The meerkat photograph hoax review - which UK newspapers admitted online to being duped?
Last week pretty much every newspaper in the UK ran an agency supplied story that Meerkats in Longleat Safari Park had been caught snapping themselves on camera. At the time I wrote bemoaning the fact that the very same newspapers that were so keen to see broadcasters admit to any case of minor editing on the box, were themselves running photographs that were clearly a 'reconstruction'.
It turned out that the entire story was a hoax.
I thought it would make a good case study in how newspapers deal with corrections and clarifications online. Which newspapers go back and re-edit stories that have turned out to be unfounded?
So, I've gone to each of the major papers in turn, searched for 'meerkat' and 'meerkats', and seen what turns up.
The Daily Express still features their original story "The Meerkat Photographers". There is no correction to the story or mention that it was a hoax.
The Daily Mail's original coverage is also still online - complete with rather unweildy headline "Smile! You're on meerkat camera - warden's shock as cheeky creatures shoot their own family album"
The article has no correction attached, and has attracted three user comments about how sweet and cute the animals are.
The Mirror was virtually alone online in covering the story without reproducing any of the alleged snaps, and their story - Meerkat is picture perfect - also remains uncorrected.
The Guardian seemed to pick up on the story a day later than most other online news outlets, with their G2 "The human zoo" piece dated 7th September. This was rather more of an opinion piece from Patrick Barkham than a news piece, so probably didn't require a correction.
The Independent doesn't appear to have covered the meerkat story online - however it is difficult to be sure. Using the Independent's own search engine seems to bring back random articles that mention the word 'meerkat' once, with the lowest score first, in preference to articles from the paper that are about meerkats and score 100% on relevance.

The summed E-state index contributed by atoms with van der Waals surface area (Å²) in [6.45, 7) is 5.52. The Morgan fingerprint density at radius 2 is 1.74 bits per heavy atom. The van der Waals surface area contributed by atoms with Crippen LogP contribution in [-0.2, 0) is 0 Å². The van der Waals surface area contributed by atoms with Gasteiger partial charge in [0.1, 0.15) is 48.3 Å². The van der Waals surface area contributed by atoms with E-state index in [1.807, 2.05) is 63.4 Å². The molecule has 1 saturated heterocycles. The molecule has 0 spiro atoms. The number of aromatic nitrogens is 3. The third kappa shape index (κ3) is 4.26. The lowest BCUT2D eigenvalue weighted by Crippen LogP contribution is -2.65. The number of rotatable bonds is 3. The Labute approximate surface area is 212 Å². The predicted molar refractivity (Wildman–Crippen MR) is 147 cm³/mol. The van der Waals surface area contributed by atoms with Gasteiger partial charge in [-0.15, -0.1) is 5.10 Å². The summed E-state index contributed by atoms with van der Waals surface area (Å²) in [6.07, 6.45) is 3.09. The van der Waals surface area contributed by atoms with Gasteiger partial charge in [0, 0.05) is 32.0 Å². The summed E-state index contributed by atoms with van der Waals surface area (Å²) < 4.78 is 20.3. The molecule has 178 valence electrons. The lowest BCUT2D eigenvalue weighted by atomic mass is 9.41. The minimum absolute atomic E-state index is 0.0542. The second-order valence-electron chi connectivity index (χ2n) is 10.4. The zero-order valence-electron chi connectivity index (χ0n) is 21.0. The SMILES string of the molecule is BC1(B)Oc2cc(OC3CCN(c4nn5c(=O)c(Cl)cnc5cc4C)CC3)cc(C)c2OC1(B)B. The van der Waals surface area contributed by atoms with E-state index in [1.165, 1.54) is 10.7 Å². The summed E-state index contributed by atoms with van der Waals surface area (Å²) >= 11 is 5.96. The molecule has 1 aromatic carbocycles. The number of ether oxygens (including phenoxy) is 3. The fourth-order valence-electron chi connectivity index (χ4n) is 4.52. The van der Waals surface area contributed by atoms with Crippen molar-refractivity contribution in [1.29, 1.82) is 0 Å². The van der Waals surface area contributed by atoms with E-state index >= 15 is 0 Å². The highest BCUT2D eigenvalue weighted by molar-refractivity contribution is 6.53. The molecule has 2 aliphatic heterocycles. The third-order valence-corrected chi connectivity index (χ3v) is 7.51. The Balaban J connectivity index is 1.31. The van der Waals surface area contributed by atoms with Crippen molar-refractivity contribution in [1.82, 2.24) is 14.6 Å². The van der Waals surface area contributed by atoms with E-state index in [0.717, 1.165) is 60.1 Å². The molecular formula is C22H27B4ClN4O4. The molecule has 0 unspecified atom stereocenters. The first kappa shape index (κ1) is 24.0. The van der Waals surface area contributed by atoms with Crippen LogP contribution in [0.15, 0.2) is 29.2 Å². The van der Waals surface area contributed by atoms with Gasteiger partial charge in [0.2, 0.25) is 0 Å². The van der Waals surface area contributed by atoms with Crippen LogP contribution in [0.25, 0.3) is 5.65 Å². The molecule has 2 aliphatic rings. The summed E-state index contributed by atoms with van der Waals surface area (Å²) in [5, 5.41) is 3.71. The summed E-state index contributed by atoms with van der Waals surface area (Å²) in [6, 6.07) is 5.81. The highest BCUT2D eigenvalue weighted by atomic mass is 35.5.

The Sun went as far in their original article as crediting one meerkat with the photograph of another meerkat apparently taking a photograph - so it is no surprise to find that there is no correction or retraction of the story online here either.
Perhaps they just didn't have the heart to tell MercGirl that it was all untrue after she commented:
"Absolutely adorable, what a lovely bit of news for a change"
The Daily Telegraph broke ranks by publishing a story aboiut the hoax on the 9th September, which, along the way, cited my previous meerkat post as a dissenting voice about the story. They also went back and edited their original story.
"That's what you call wildlife photography" from The Times gets us back to more familiar ground - no online edit, and no follow-up exposure of the hoax.
They have at least though had the good grace to publish a user's comment on the issue:
"Sorry to disappoint but the Head Warden at Longleat has confirmed this as a hoax."
J Barker, London
Correcting old stories online is a contentious issue. Should newspapers keep the archive accurate to what they published at the time, or should the archive be constantly evolving towards a more objective 'truth' when there are mistakes?
I can think off-hand of two high profile occasions when the BBC has done it, although there are plenty of minor revisions made during the course of every day. Barbara Plett's notorious 'I wept' report about Yasser Arafat had an addition made in the footer pointing out that the report was subject to a partially upheld complaint. And N'kisi, the 'talking' parrot, got expunged from the archives altogether.
Nicholas Carr recently wrote about how newspapers injecting their inaccurate content into search engines was distorting the past - which was putting it a bit strong.
However, as this quick review shows, of the 8 major national newspapers, the majority of them seem happy to leave this demonstrably (albeit pretty unimportant) untrue story up in their online archives, still highly ranked in their search results, without a hint of a correction or a retraction.